Skidoo! Part ONE


In the late 1960’s, Hollywood was offkilter. The rise of television had taken a huge chunk of business from the movies. In order to combat this, the studios began making films that couldn’t possibly be experienced on television- lavish, grandiose films with soaring visuals and wide angles. While this would work for awhile, it threw their business off balance. As Twentieth Century Fox found out with Cleopatra, these big films could cause big headaches if they weren’t successful. The industry decided that appealing to young people with daring pictures that couldn’t be aired on television was the answer, since they could be made for less money. The key was finding a project that would satisfy ‘hippie’ youth and attract them back to theaters. Famed older director Otto Preminger thought he had found such a project- Skidoo.

Otto Preminger was not someone who anyone in Hollywood would have ever imagined could produce or direct a ‘today’ picture for swinging 1960’s youth. He was an older, foreign director whose only exposure to the young people was playing the role of Mr. Freeze on Batman. What made him think he could make such a picture? As it turned out, he had an unknown son who had recently appeared in his life. A past dalliance with famed burlesque performer Gypsy Rose Lee had resulted in a son that she had hidden from him for years. The relationship revealed on her deathbed, Otto had embraced his newfound son, who was of the same generation as these hippies that Hollywood was trying to court. A ‘today’ picture would be just the father/son project Otto was looking for.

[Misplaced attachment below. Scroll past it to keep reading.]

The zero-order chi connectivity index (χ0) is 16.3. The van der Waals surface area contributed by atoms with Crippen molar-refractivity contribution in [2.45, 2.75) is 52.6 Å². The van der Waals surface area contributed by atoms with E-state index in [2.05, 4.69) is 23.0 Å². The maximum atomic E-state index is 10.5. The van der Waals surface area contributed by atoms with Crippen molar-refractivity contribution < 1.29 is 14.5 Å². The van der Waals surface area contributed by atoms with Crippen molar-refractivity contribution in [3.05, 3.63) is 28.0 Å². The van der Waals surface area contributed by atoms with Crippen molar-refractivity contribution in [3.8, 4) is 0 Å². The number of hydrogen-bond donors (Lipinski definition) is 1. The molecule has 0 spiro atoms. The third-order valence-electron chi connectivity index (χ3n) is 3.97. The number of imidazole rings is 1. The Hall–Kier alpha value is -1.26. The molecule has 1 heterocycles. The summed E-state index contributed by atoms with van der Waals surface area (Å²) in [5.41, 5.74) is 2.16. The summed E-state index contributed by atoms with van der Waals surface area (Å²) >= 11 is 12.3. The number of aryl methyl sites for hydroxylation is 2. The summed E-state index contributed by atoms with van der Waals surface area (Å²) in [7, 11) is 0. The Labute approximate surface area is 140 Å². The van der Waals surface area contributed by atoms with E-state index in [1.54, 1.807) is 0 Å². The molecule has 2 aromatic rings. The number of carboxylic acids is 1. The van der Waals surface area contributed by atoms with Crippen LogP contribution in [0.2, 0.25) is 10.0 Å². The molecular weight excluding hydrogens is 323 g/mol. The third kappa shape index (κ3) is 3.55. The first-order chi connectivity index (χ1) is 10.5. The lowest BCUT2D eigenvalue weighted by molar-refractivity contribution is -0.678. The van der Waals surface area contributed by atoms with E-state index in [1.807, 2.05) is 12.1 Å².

At the time, Otto was working on a shooting script for what he believed would be his next project- Too Far to Walk, a novel by John Hersey that he had optioned. The LSD-laced book had at first seemed like a great choice for a ‘today’ picture; but everyone he had hired to adapt the book had turned in stories that were, To Otto, too dark and depressing. The young aspiring screenwriter Doran William Cannon had been hired to give another shot at the screenplay based on his own spec script for a movie called Skidoo. To the writer (and everyone’s) amazement, Otto scrapped plans to adapt Too Far to Walk and instead chose to make Skidoo. His deal with Paramount required them to finance and release anything he delivered to them, so this dramatic change wouldn’t cause him any problems- those would come later.